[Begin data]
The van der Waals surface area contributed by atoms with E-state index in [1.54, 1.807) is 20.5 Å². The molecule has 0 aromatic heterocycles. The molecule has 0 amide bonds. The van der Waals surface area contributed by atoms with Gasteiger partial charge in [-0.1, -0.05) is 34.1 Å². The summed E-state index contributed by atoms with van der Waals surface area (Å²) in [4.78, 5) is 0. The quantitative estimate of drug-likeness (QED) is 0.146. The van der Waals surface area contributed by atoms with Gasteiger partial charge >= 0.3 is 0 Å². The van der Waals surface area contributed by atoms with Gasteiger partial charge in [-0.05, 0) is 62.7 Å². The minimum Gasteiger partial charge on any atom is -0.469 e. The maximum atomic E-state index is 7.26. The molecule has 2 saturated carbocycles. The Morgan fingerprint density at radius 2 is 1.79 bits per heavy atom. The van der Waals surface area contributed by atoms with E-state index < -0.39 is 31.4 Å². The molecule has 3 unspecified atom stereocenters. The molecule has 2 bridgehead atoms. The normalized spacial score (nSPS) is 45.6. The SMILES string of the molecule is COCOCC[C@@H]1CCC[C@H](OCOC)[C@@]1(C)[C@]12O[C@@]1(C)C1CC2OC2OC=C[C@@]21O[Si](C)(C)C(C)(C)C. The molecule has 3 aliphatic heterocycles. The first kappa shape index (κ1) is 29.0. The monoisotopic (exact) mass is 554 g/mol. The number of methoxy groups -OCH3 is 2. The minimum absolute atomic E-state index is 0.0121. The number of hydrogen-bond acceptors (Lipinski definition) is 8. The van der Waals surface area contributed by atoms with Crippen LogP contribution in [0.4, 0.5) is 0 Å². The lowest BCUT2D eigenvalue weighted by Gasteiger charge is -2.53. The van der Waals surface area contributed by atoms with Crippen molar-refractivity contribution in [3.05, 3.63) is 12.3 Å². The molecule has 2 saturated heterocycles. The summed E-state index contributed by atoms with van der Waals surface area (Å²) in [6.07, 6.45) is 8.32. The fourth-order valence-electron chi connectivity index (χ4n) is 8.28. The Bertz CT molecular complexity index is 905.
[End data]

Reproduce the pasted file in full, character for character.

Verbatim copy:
The van der Waals surface area contributed by atoms with E-state index in [1.54, 1.807) is 20.5 Å². The molecule has 0 aromatic heterocycles. The molecule has 0 amide bonds. The van der Waals surface area contributed by atoms with Gasteiger partial charge in [-0.1, -0.05) is 34.1 Å². The summed E-state index contributed by atoms with van der Waals surface area (Å²) in [4.78, 5) is 0. The quantitative estimate of drug-likeness (QED) is 0.146. The van der Waals surface area contributed by atoms with Gasteiger partial charge >= 0.3 is 0 Å². The van der Waals surface area contributed by atoms with Gasteiger partial charge in [-0.05, 0) is 62.7 Å². The minimum Gasteiger partial charge on any atom is -0.469 e. The maximum atomic E-state index is 7.26. The molecule has 2 saturated carbocycles. The Morgan fingerprint density at radius 2 is 1.79 bits per heavy atom. The van der Waals surface area contributed by atoms with E-state index < -0.39 is 31.4 Å². The molecule has 3 unspecified atom stereocenters. The molecule has 2 bridgehead atoms. The normalized spacial score (nSPS) is 45.6. The SMILES string of the molecule is COCOCC[C@@H]1CCC[C@H](OCOC)[C@@]1(C)[C@]12O[C@@]1(C)C1CC2OC2OC=C[C@@]21O[Si](C)(C)C(C)(C)C. The molecule has 3 aliphatic heterocycles. The first kappa shape index (κ1) is 29.0. The monoisotopic (exact) mass is 554 g/mol. The number of methoxy groups -OCH3 is 2. The minimum absolute atomic E-state index is 0.0121. The number of hydrogen-bond acceptors (Lipinski definition) is 8. The van der Waals surface area contributed by atoms with Crippen LogP contribution in [0.4, 0.5) is 0 Å². The lowest BCUT2D eigenvalue weighted by Gasteiger charge is -2.53. The van der Waals surface area contributed by atoms with Crippen molar-refractivity contribution in [3.05, 3.63) is 12.3 Å². The molecule has 2 saturated heterocycles. The summed E-state index contributed by atoms with van der Waals surface area (Å²) in [6.07, 6.45) is 8.32. The fourth-order valence-electron chi connectivity index (χ4n) is 8.28. The Bertz CT molecular complexity index is 905.